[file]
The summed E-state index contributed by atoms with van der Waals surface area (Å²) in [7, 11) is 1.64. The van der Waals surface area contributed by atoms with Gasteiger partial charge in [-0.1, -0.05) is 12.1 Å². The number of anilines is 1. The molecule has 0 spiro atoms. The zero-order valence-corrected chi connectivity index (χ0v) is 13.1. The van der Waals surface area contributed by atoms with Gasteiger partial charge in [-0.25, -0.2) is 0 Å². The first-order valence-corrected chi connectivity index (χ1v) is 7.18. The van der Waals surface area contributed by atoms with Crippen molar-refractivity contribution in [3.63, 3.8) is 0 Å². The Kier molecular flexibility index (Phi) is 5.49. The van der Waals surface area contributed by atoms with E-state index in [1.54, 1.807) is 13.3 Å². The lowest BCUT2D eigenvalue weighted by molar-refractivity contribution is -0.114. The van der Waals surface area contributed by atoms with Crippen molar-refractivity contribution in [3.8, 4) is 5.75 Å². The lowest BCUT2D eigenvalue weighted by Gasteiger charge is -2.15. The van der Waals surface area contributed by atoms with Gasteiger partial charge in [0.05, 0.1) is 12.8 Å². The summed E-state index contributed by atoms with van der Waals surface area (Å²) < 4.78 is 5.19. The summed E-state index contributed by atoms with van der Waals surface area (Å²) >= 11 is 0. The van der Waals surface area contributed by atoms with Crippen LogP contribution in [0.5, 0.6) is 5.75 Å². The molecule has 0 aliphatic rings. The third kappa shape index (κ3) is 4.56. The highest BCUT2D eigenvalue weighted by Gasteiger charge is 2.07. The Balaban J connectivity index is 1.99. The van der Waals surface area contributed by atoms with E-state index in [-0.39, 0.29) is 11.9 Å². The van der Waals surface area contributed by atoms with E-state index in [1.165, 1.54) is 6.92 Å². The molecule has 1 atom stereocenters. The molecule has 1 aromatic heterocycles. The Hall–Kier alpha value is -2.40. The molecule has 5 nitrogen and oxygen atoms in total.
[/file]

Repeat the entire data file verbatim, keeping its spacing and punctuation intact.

The summed E-state index contributed by atoms with van der Waals surface area (Å²) in [7, 11) is 1.64. The van der Waals surface area contributed by atoms with Gasteiger partial charge in [-0.1, -0.05) is 12.1 Å². The number of anilines is 1. The molecule has 0 spiro atoms. The zero-order valence-corrected chi connectivity index (χ0v) is 13.1. The van der Waals surface area contributed by atoms with Gasteiger partial charge in [-0.25, -0.2) is 0 Å². The first-order valence-corrected chi connectivity index (χ1v) is 7.18. The van der Waals surface area contributed by atoms with Crippen molar-refractivity contribution in [3.63, 3.8) is 0 Å². The Kier molecular flexibility index (Phi) is 5.49. The van der Waals surface area contributed by atoms with E-state index in [1.54, 1.807) is 13.3 Å². The lowest BCUT2D eigenvalue weighted by molar-refractivity contribution is -0.114. The van der Waals surface area contributed by atoms with Crippen molar-refractivity contribution in [3.8, 4) is 5.75 Å². The lowest BCUT2D eigenvalue weighted by Gasteiger charge is -2.15. The van der Waals surface area contributed by atoms with Gasteiger partial charge in [0.05, 0.1) is 12.8 Å². The summed E-state index contributed by atoms with van der Waals surface area (Å²) < 4.78 is 5.19. The summed E-state index contributed by atoms with van der Waals surface area (Å²) >= 11 is 0. The van der Waals surface area contributed by atoms with Crippen LogP contribution in [0.5, 0.6) is 5.75 Å². The molecule has 0 aliphatic rings. The third kappa shape index (κ3) is 4.56. The highest BCUT2D eigenvalue weighted by Gasteiger charge is 2.07. The Balaban J connectivity index is 1.99. The van der Waals surface area contributed by atoms with E-state index in [-0.39, 0.29) is 11.9 Å². The van der Waals surface area contributed by atoms with E-state index in [1.165, 1.54) is 6.92 Å². The molecule has 1 atom stereocenters. The molecule has 1 aromatic heterocycles. The Hall–Kier alpha value is -2.40. The molecule has 5 nitrogen and oxygen atoms in total.